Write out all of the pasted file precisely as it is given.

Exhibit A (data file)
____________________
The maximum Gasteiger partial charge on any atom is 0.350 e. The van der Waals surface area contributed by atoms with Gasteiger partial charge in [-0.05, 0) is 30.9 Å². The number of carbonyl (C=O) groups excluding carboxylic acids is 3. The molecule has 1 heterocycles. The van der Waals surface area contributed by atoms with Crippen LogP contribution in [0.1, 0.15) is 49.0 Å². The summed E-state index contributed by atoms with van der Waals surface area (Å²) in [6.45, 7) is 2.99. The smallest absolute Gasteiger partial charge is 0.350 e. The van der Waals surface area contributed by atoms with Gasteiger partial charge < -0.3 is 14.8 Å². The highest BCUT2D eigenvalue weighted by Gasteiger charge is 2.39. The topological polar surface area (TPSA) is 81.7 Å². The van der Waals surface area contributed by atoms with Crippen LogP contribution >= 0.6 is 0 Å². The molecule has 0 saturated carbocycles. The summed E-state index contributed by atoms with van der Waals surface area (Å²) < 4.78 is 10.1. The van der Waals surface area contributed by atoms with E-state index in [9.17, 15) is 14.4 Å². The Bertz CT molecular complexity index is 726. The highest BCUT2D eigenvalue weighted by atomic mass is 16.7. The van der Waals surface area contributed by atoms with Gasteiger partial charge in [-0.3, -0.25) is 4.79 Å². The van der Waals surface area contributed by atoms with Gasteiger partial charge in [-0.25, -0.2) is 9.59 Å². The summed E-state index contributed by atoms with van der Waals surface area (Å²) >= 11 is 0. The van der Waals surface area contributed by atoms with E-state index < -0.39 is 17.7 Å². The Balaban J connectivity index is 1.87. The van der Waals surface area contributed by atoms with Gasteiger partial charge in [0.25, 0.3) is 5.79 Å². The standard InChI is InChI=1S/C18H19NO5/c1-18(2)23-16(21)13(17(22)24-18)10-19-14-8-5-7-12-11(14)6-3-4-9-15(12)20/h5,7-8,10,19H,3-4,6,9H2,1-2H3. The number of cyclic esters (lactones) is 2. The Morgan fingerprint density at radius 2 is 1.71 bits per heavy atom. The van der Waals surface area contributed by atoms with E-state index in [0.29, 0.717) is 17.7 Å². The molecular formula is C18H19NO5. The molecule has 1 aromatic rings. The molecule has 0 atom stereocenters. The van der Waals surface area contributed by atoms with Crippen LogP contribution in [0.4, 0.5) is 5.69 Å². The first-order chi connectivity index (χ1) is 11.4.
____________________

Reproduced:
The maximum Gasteiger partial charge on any atom is 0.350 e. The van der Waals surface area contributed by atoms with Gasteiger partial charge in [-0.05, 0) is 30.9 Å². The number of carbonyl (C=O) groups excluding carboxylic acids is 3. The molecule has 1 heterocycles. The van der Waals surface area contributed by atoms with Crippen LogP contribution in [0.1, 0.15) is 49.0 Å². The summed E-state index contributed by atoms with van der Waals surface area (Å²) in [6.45, 7) is 2.99. The smallest absolute Gasteiger partial charge is 0.350 e. The van der Waals surface area contributed by atoms with Gasteiger partial charge < -0.3 is 14.8 Å². The highest BCUT2D eigenvalue weighted by Gasteiger charge is 2.39. The topological polar surface area (TPSA) is 81.7 Å². The van der Waals surface area contributed by atoms with Crippen LogP contribution >= 0.6 is 0 Å². The molecule has 0 saturated carbocycles. The summed E-state index contributed by atoms with van der Waals surface area (Å²) < 4.78 is 10.1. The van der Waals surface area contributed by atoms with E-state index in [9.17, 15) is 14.4 Å². The Bertz CT molecular complexity index is 726. The highest BCUT2D eigenvalue weighted by atomic mass is 16.7. The van der Waals surface area contributed by atoms with Gasteiger partial charge in [-0.3, -0.25) is 4.79 Å². The van der Waals surface area contributed by atoms with Gasteiger partial charge in [-0.25, -0.2) is 9.59 Å². The summed E-state index contributed by atoms with van der Waals surface area (Å²) >= 11 is 0. The van der Waals surface area contributed by atoms with E-state index < -0.39 is 17.7 Å². The Balaban J connectivity index is 1.87. The van der Waals surface area contributed by atoms with Gasteiger partial charge in [0.25, 0.3) is 5.79 Å². The standard InChI is InChI=1S/C18H19NO5/c1-18(2)23-16(21)13(17(22)24-18)10-19-14-8-5-7-12-11(14)6-3-4-9-15(12)20/h5,7-8,10,19H,3-4,6,9H2,1-2H3. The number of cyclic esters (lactones) is 2. The Morgan fingerprint density at radius 2 is 1.71 bits per heavy atom. The van der Waals surface area contributed by atoms with E-state index in [0.29, 0.717) is 17.7 Å². The molecular formula is C18H19NO5. The molecule has 1 aromatic rings. The molecule has 0 atom stereocenters. The van der Waals surface area contributed by atoms with Crippen LogP contribution in [0.4, 0.5) is 5.69 Å². The first-order chi connectivity index (χ1) is 11.4.